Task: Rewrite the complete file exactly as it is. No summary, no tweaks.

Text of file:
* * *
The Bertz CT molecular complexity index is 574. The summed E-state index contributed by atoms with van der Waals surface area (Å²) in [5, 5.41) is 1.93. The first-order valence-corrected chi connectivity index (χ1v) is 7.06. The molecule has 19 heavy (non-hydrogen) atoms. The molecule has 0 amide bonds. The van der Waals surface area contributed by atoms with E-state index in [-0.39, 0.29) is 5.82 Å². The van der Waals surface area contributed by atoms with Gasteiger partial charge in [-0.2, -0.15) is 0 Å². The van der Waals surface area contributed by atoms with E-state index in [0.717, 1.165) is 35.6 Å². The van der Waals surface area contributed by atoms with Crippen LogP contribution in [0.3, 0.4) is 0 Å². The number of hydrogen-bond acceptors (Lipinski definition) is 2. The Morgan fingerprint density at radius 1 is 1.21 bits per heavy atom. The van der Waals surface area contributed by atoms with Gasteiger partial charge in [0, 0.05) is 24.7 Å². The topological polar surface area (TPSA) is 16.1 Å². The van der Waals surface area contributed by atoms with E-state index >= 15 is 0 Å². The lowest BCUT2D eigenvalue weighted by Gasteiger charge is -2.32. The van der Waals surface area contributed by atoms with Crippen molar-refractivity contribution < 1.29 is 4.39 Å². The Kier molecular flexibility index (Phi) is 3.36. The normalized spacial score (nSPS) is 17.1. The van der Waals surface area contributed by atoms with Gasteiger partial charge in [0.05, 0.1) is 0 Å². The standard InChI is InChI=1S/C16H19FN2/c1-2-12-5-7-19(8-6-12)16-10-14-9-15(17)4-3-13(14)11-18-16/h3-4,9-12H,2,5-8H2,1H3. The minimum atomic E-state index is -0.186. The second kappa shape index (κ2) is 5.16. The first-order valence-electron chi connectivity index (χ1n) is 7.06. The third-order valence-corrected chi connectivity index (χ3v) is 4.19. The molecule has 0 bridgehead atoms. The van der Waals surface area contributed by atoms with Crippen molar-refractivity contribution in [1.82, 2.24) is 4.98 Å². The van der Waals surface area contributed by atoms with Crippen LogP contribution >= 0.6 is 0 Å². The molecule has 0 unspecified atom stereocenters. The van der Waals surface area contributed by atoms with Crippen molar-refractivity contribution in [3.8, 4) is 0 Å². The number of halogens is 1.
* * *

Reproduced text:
The Bertz CT molecular complexity index is 574. The summed E-state index contributed by atoms with van der Waals surface area (Å²) in [5, 5.41) is 1.93. The first-order valence-corrected chi connectivity index (χ1v) is 7.06. The molecule has 19 heavy (non-hydrogen) atoms. The molecule has 0 amide bonds. The van der Waals surface area contributed by atoms with E-state index in [-0.39, 0.29) is 5.82 Å². The van der Waals surface area contributed by atoms with Gasteiger partial charge in [-0.2, -0.15) is 0 Å². The van der Waals surface area contributed by atoms with E-state index in [0.717, 1.165) is 35.6 Å². The van der Waals surface area contributed by atoms with Crippen LogP contribution in [0.3, 0.4) is 0 Å². The number of hydrogen-bond acceptors (Lipinski definition) is 2. The Morgan fingerprint density at radius 1 is 1.21 bits per heavy atom. The van der Waals surface area contributed by atoms with Gasteiger partial charge in [0, 0.05) is 24.7 Å². The topological polar surface area (TPSA) is 16.1 Å². The van der Waals surface area contributed by atoms with E-state index >= 15 is 0 Å². The lowest BCUT2D eigenvalue weighted by Gasteiger charge is -2.32. The van der Waals surface area contributed by atoms with Crippen molar-refractivity contribution < 1.29 is 4.39 Å². The Kier molecular flexibility index (Phi) is 3.36. The normalized spacial score (nSPS) is 17.1. The van der Waals surface area contributed by atoms with Gasteiger partial charge in [0.05, 0.1) is 0 Å². The standard InChI is InChI=1S/C16H19FN2/c1-2-12-5-7-19(8-6-12)16-10-14-9-15(17)4-3-13(14)11-18-16/h3-4,9-12H,2,5-8H2,1H3. The minimum atomic E-state index is -0.186. The second kappa shape index (κ2) is 5.16. The first-order valence-electron chi connectivity index (χ1n) is 7.06. The third-order valence-corrected chi connectivity index (χ3v) is 4.19. The molecule has 0 bridgehead atoms. The van der Waals surface area contributed by atoms with Crippen molar-refractivity contribution in [1.82, 2.24) is 4.98 Å². The van der Waals surface area contributed by atoms with Crippen LogP contribution >= 0.6 is 0 Å². The molecule has 0 unspecified atom stereocenters. The van der Waals surface area contributed by atoms with Crippen molar-refractivity contribution in [3.8, 4) is 0 Å². The number of halogens is 1.